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Ch. 1: Apes in the Family 
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Post Ch. 1: Apes in the Family
Please use this thread for discussing Ch. 1: Apes in the Family. :bananadance:


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Sat May 10, 2008 9:40 pm
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Just started to read the book and was struck by the paragraph at the bottom of page 1. It starts and ends:


Quote:
This opinion is still very much with us.....We are born with impulses that draw us to others and that later in life make us care about them.


I can't agree more with the opening ideas in this book. I think that when people think about and write about human nature the focus tends to be on the negative, i.e. the selfish genes and aggression. Rarely is there any real weight given to the qualities that pull us together and keep us interdependent. I believe these are the stronger more important behaviors/qualities of human beings.


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Fri May 16, 2008 9:47 am
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You're right Saffron. de Waal is very critical of what he calls "veneer theory" - the idea that we are really nasty to the core and this nastiness is covered by a thin veneer of altruism. This seems very popular in evolutionary circles, and I agree it's wrong. I think we have the capacity to be both good and bad, to state the bleeding obvious.



Mon May 19, 2008 4:32 am
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On page 2 the author asks, "But if all that people care about is their own good, why does a day-old baby cry when it hears another baby cry?"

As much as I'd like to reject Richard Dawkins gene-centered view of biological evolution I'm more inclined to say that Frans de Waal might be taking the "selfish gene" concept out of context.

So why do they cry? How about "they just do." Babies do what nature has selected them to do. Empathy is a trait natural selection ensures we all possess. We're all born with it because without it our forebears would have perished. The genes that control empathetic responses are passed along from one generation to the next.

Babies are cute for the same reason....kinda. Ugly babies don't get the same level of attention, support, security and love that cute babies do. Oh, I know. You and I are different. We'd love even the most grotesquely deformed mutant baby...because we've risen above our animal origins. :| I'm more taking about those other people out there who can't control their primal instincts.



Last edited by Chris OConnor on Tue May 20, 2008 5:23 pm, edited 2 times in total.



Mon May 19, 2008 11:34 pm
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...the idea that we are really nasty to the core and this nastiness is covered by a thin veneer of altruism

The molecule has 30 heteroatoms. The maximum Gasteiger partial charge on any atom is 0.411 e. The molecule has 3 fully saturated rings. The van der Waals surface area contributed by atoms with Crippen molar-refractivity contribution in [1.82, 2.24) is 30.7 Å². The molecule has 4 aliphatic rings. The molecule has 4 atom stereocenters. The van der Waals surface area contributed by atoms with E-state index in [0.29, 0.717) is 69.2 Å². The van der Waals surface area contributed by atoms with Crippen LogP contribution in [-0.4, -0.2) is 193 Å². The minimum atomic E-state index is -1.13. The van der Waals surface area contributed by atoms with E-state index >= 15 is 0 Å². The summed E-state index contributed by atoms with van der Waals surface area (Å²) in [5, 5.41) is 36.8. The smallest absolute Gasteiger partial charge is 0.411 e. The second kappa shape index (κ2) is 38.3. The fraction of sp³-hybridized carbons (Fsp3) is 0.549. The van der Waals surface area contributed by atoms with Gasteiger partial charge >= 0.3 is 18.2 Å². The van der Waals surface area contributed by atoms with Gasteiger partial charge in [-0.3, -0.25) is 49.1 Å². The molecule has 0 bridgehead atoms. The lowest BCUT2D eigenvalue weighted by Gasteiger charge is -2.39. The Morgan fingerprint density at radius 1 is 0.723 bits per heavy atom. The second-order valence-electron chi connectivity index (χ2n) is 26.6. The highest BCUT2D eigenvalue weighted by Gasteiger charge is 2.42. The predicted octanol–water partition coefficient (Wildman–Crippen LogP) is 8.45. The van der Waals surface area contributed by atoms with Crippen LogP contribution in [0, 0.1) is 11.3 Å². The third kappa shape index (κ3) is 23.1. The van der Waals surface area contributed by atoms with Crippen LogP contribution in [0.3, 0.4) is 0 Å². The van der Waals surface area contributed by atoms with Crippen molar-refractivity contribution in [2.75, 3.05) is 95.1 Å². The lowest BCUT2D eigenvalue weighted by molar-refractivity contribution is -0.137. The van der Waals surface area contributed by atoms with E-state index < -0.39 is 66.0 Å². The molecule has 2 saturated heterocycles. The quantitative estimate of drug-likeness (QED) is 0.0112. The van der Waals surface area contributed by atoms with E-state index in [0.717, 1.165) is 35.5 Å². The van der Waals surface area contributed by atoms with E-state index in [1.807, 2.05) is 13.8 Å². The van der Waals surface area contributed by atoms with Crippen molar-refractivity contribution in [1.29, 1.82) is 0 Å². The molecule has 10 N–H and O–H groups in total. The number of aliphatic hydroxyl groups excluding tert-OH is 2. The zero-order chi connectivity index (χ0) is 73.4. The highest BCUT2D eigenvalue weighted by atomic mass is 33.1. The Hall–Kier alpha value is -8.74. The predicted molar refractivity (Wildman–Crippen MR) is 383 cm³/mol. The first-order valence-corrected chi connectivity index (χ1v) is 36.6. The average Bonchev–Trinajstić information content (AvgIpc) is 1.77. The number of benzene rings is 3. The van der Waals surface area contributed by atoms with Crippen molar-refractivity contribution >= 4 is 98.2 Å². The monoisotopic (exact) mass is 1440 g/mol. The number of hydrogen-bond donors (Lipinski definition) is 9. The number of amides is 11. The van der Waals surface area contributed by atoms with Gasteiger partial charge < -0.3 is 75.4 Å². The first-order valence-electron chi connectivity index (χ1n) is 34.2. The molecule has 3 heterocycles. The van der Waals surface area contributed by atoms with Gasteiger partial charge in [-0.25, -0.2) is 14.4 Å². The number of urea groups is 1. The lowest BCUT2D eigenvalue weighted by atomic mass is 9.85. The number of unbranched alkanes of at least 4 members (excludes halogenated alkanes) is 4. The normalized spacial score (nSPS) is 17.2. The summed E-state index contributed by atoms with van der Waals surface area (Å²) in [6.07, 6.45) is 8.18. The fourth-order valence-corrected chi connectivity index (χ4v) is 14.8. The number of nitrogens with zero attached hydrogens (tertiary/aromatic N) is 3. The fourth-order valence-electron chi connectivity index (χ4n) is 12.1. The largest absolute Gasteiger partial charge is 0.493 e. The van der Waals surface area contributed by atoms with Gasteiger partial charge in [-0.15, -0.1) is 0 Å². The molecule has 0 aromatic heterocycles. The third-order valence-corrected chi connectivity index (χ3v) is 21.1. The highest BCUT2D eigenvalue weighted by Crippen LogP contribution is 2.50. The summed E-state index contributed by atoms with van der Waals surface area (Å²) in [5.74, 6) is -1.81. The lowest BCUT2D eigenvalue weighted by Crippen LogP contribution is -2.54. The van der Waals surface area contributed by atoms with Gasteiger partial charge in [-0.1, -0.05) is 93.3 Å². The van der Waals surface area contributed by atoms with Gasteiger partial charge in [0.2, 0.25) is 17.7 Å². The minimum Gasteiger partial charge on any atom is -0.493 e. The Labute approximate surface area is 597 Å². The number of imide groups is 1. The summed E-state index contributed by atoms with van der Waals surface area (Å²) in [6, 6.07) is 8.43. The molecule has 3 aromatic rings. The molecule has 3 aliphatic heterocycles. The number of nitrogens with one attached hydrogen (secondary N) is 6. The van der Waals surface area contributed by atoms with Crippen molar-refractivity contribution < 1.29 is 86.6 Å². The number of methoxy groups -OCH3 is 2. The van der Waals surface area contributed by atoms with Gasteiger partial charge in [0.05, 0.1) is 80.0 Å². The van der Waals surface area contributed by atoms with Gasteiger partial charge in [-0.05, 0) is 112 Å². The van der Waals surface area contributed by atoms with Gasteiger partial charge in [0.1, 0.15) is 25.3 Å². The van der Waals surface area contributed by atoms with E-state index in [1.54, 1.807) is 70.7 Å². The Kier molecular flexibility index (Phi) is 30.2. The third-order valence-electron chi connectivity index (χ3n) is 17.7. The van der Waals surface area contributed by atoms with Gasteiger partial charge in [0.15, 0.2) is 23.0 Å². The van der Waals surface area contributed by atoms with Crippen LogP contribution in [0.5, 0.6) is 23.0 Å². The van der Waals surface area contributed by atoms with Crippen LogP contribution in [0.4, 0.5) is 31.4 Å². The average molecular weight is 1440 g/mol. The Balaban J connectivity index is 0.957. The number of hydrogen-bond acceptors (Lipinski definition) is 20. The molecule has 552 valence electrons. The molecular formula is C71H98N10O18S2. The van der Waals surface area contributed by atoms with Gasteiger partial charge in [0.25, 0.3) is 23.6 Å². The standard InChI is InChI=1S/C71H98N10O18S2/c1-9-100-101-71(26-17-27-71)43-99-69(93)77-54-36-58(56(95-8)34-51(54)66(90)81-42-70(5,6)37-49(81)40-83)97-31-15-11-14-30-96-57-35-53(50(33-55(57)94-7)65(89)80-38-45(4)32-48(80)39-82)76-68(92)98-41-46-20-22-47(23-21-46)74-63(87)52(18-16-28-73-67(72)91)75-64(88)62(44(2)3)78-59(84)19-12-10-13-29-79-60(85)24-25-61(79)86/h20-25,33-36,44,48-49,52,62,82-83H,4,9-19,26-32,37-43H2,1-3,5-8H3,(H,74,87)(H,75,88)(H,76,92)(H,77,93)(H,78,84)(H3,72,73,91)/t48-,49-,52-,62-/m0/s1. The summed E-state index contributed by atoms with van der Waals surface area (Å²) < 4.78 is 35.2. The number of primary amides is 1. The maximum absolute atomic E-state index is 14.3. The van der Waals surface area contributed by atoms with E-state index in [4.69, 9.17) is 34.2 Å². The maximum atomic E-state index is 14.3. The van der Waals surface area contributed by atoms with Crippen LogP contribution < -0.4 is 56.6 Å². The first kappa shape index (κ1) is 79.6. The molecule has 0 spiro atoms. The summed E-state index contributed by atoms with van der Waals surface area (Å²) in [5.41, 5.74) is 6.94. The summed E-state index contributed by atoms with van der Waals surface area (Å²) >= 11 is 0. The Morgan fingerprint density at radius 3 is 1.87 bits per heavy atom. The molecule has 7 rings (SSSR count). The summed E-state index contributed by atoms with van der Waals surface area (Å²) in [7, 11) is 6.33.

I don't think Dawkins holds such a view.



Mon May 19, 2008 11:38 pm
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The story of Kuni trying to help the injured starling is very touching but I don't think it contradicts Dawkins selfish gene view. The empathy Kuni felt and displayed was probably very genuine AND a product of natural selection.


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Yeah, De Waal mentions The Selfish Gene no less than three times in this first chapter, I believe! He really has a problem with that book and/or Dawkins. The Selfish Gene is one of my favorite books and one that made me look at evolution in a different way. I wonder how Dawkins would respond to De Waal's criticism.



Tue May 20, 2008 4:17 pm
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I'd be happy to call or email Dawkins for a response. Let's get further into this discussion period and see if we're understanding Frans de Waal. It could be our misunderstanding.


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Saffron wrote:
Just started to read the book and was struck by the paragraph at the bottom of page 1. It starts and ends:
Quote:
This opinion is still very much with us.....We are born with impulses that draw us to others and that later in life make us care about them.
I can't agree more with the opening ideas in this book. I think that when people think about and write about human nature the focus tends to be on the negative, i.e. the selfish genes and aggression. Rarely is there any real weight given to the qualities that pull us together and keep us interdependent. I believe these are the stronger more important behaviors/qualities of human beings.
The clash between Christianity and Darwinism is to some extent encapsulated in this theme



Wed May 21, 2008 6:31 am
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Quote:
Christian ideas such as love, mercy, forgiveness, justice and grace are precisely the impulses that draw us to others and make us care.


How are these Christian ideas? Weren't they around long before Christianity arived on the scene? These concepts don't owe their origins to Christianity. Seeing as chimps and bonobos display all of the above tendencies or behaviors, AND few chimps or bonobos regularly attend any sort of Christian religious service I'd be hesitant to say these are "Christian ideas."

If you want to give Christianity credit for love, mercy, forgiveness, justice and grace you also must link it with hate, cruelty, condemnation, unfairness, and good old evil. And you probably would rather seperate Christianity from it's dark and disgusting history.


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Chris OConnor wrote:
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Christian ideas such as love, mercy, forgiveness, justice and grace are precisely the impulses that draw us to others and make us care.
How are these Christian ideas? Weren't they around long before Christianity arrived on the scene? These concepts don't owe their origins to Christianity. Seeing as chimps and bonobos display all of the above tendencies or behaviors, AND few chimps or bonobos regularly attend any sort of Christian religious service I'd be hesitant to say these are "Christian ideas." If you want to give Christianity credit for love, mercy, forgiveness, justice and grace you also must link it with hate, cruelty, condemnation, unfairness, and good old evil. And you probably would rather seperate Christianity from it's dark and disgusting history.